A drone survey of the tornado path in Deer Park, Texas, showed a broad scope of damage left behind following the tornado emergency that had been issued for the area on Tuesday afternoon. The aerial footage showed debris scattered across the ground, utility poles leaning dangerously over the roads and roofs torn from homes. In the background, a line of cars was stopped behind police vehicles. The video also showed a structure that caught fire.
Deer Park resident Jim Favir told AccuWeather National Reporter Bill Wadell that typically the town has sirens that go off when a tornado is creating imminent danger, but this twister hit before the sirens could go off.
“We were watching a movie actually just relaxing on the couch and then we just heard, you know loud wind noises and we looked out the window and whole patio furniture just flew away,” Favir recalled. “The fences started falling over. So we ran to the center of the house and got the dogs.”
Favir told Wadell he’s thankful that there was only “minimal damages” on his property.
“I’ve lived here my whole life,” Favir said. “I know this area gets storms, but I mean nothing like this.”
Jim Favir talks to AccuWeather National Reporter Bill Wadell about Tuesday's storms on Wednesday, Jan. 25, 2023. (AccuWeather National Reporter Bill Wadell)
A nursing home in Deer Park was one of the many buildings damaged by the twister. Officials said residents had to be taken away, but no one was hurt.
The twister tore the roof off St. Hyacinth Catholic Church in Deer Park and tossed it into the yard. As the sun came up on Wednesday, a video from FOX26 reporter Chelsea Edwards showed piles of debris littering the property. Caution tape blocked off an area where a toppled tree and a section of the roof lay.
The severe weather led to an incident at the Shell Deer Park Chemical Plant. The facility's Twitter account updated residents on an incident involving flaring activity, stating that the plant was "taking steps to minimize any noise, light, or smoke associated" with the incident and that there was "no threat to the community."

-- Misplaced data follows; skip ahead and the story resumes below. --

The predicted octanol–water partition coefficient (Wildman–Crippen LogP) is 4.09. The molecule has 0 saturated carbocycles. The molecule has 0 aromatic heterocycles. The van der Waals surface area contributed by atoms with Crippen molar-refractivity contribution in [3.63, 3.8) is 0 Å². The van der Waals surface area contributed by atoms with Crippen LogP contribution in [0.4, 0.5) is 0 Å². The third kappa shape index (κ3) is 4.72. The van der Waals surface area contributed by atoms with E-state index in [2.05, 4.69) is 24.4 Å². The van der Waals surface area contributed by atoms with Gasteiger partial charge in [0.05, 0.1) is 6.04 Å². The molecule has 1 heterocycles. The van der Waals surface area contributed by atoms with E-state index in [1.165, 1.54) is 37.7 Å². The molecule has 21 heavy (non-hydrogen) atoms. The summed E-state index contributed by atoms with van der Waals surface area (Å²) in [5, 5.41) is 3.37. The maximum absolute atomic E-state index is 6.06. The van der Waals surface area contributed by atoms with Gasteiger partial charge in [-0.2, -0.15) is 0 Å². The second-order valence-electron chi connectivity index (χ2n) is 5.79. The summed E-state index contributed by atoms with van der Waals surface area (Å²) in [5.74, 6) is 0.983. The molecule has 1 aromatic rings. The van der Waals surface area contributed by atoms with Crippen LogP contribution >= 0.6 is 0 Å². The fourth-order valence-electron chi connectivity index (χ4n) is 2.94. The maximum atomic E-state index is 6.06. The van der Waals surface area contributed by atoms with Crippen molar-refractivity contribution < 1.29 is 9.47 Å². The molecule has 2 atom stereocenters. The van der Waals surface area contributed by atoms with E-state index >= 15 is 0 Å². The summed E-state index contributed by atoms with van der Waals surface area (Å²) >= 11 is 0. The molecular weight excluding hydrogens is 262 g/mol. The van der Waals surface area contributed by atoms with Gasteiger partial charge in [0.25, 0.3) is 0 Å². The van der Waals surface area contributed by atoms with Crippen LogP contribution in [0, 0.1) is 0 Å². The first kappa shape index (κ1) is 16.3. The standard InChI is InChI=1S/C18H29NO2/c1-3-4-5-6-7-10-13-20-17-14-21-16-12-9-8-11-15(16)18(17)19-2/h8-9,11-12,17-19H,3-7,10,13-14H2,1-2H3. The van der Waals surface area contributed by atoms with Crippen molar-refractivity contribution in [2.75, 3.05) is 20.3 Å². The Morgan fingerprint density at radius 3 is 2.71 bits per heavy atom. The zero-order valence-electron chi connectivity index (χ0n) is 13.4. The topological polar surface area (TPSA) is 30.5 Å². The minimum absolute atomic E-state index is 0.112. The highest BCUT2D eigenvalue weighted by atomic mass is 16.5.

Houston's Public Works department reported late Tuesday afternoon that a wastewater facility on Kingspoint Road in the southeastern area of the city also sustained "significant damage," but that the facility is still functioning.
In the neighboring suburb of Pasadena, several homes, schools and businesses were damaged.
Drone survey of tornado path in Deer Park, Texas. (Extreme Meteorologist Reed Timmer)
The Pasadena Animal Shelter was hit hard by the storm. A large section of the roof was ripped off the building as the storms barreled through. The shelter was in immediate need of foster homes for the animals as a result.
"No employees were injured. No animals were killed. However, we do have reports of minor injuries with at least two dogs," Pasadena Community Information Manager Laura Branch Mireles told AccuWeather in an email. "Neighboring city shelters, rescue organizations and volunteers have stepped up to offer foster help. More than 70 animals are being transported for temporary shelter. Volunteers immediately showed up to help transport animals to safety."